Common Pesticide “Deltamethrin” May Increase Risk of ADHD

Rutgers study of pesticide deltamethrin [pyrethroid] suggests that pregnant women and young children are more susceptible

January 29, 2015 | by Jason Richardson and Robin Lally | Rutgers University

A commonly used pesticide may alter the development of the brain’s dopamine system — responsible for emotional expression and cognitive function – and increase the risk of attention deficit hyperactivity disorder in children, according to a new Rutgers study.


Mice exposed to Deltamethrin in utero and through lactation exhibited several features of ADHD.

The research published Wednesday in the Journal of the Federation of American Societies for Experimental Biology (FASEB), by Rutgers scientists and colleagues from Emory University, the University of Rochester Medical Center, and Wake Forest University discovered that mice exposed to the pyrethroid pesticide deltamethrin in utero and during breastfeeding exhibited several features of ADHD, including dysfunctional dopamine signaling in the brain, hyperactivity, working memory, attention deficits and impulsive-like behavior.These findings provide strong evidence, using data from animal models and humans, that exposure to pyrethroid pesticides, including deltamethrin, may be a risk factor for ADHD, says lead author Jason Richardson, associate professor in the Department and Environmental and Occupational Medicine at Rutgers Robert Wood Johnson Medical School and a member of the Environmental and Occupational Health Sciences Institute (EOHSI).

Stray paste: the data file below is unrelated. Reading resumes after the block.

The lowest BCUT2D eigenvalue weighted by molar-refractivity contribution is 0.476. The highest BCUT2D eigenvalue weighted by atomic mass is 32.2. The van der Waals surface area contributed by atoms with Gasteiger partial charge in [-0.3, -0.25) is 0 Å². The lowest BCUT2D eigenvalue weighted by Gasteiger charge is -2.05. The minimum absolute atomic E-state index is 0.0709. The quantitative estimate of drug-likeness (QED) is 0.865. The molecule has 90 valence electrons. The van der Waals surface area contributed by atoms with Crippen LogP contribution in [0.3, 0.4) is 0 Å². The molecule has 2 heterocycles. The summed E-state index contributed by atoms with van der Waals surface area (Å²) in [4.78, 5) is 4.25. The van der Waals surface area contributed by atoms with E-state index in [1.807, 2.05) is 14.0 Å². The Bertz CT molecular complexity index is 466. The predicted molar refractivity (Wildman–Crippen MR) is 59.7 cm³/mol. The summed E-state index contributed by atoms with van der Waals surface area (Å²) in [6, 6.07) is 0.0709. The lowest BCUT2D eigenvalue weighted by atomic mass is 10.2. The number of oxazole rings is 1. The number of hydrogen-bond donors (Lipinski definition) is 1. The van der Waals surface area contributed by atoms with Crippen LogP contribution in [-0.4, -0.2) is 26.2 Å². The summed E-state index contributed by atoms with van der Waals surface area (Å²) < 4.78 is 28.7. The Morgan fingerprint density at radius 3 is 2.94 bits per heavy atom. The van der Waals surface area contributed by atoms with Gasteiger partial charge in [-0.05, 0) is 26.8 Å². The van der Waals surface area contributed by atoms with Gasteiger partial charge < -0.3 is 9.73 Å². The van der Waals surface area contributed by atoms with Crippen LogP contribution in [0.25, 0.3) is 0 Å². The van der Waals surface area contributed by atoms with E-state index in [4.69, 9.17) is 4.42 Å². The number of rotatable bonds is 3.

“Although we can’t change genetic susceptibility to ADHD, there may be modifiable environmental factors, including exposures to pesticides that we should be examining in more detail,” says Richardson.

Attention deficit hyperactivity disorder most often affects children, with an estimated 11 percent of children between the ages of 4-17– about 6.4 million – diagnosed as of 2011. Boys are three to four times more likely to be diagnosed than girls. While early symptoms, including an inability to sit still, pay attention and follow directions, begin between the ages of 3 to 6, diagnosis is usually made after the child starts attending school full time.